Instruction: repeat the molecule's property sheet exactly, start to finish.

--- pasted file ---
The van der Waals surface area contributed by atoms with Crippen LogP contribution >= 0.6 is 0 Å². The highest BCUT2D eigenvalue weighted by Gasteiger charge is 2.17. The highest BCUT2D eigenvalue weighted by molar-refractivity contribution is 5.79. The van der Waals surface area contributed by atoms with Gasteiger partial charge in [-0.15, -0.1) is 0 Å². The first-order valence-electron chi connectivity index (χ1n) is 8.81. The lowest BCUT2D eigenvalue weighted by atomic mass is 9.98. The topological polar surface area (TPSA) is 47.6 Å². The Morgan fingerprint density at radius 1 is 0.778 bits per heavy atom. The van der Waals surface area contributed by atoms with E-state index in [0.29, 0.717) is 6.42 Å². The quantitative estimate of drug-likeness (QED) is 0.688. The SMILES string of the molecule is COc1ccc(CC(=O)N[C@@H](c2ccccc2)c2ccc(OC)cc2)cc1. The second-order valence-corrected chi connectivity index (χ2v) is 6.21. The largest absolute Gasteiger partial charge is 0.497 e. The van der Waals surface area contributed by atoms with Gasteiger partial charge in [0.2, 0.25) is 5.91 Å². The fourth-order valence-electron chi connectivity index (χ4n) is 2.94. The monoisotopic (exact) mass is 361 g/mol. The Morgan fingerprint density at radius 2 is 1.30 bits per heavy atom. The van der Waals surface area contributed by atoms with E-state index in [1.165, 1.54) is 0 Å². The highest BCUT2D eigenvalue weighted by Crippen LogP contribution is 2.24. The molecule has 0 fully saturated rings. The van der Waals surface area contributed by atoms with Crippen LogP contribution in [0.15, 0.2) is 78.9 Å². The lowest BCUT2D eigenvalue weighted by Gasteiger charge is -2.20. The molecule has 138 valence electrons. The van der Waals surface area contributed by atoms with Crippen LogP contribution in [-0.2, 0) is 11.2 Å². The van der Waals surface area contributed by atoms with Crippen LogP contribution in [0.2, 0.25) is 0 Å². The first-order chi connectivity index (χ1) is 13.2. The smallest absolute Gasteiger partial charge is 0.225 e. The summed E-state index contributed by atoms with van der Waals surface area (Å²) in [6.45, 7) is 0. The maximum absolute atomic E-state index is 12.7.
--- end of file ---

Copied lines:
The van der Waals surface area contributed by atoms with Crippen LogP contribution >= 0.6 is 0 Å². The highest BCUT2D eigenvalue weighted by Gasteiger charge is 2.17. The highest BCUT2D eigenvalue weighted by molar-refractivity contribution is 5.79. The van der Waals surface area contributed by atoms with Gasteiger partial charge in [-0.15, -0.1) is 0 Å². The first-order valence-electron chi connectivity index (χ1n) is 8.81. The lowest BCUT2D eigenvalue weighted by atomic mass is 9.98. The topological polar surface area (TPSA) is 47.6 Å². The Morgan fingerprint density at radius 1 is 0.778 bits per heavy atom. The van der Waals surface area contributed by atoms with E-state index in [0.29, 0.717) is 6.42 Å². The quantitative estimate of drug-likeness (QED) is 0.688. The SMILES string of the molecule is COc1ccc(CC(=O)N[C@@H](c2ccccc2)c2ccc(OC)cc2)cc1. The second-order valence-corrected chi connectivity index (χ2v) is 6.21. The largest absolute Gasteiger partial charge is 0.497 e. The van der Waals surface area contributed by atoms with Gasteiger partial charge in [0.2, 0.25) is 5.91 Å². The fourth-order valence-electron chi connectivity index (χ4n) is 2.94. The monoisotopic (exact) mass is 361 g/mol. The Morgan fingerprint density at radius 2 is 1.30 bits per heavy atom. The van der Waals surface area contributed by atoms with E-state index in [1.165, 1.54) is 0 Å². The highest BCUT2D eigenvalue weighted by Crippen LogP contribution is 2.24. The molecule has 0 fully saturated rings. The van der Waals surface area contributed by atoms with Crippen LogP contribution in [0.15, 0.2) is 78.9 Å². The lowest BCUT2D eigenvalue weighted by Gasteiger charge is -2.20. The molecule has 138 valence electrons. The van der Waals surface area contributed by atoms with Crippen LogP contribution in [-0.2, 0) is 11.2 Å². The van der Waals surface area contributed by atoms with Crippen LogP contribution in [0.2, 0.25) is 0 Å². The first-order chi connectivity index (χ1) is 13.2. The smallest absolute Gasteiger partial charge is 0.225 e. The summed E-state index contributed by atoms with van der Waals surface area (Å²) in [6.45, 7) is 0. The maximum absolute atomic E-state index is 12.7.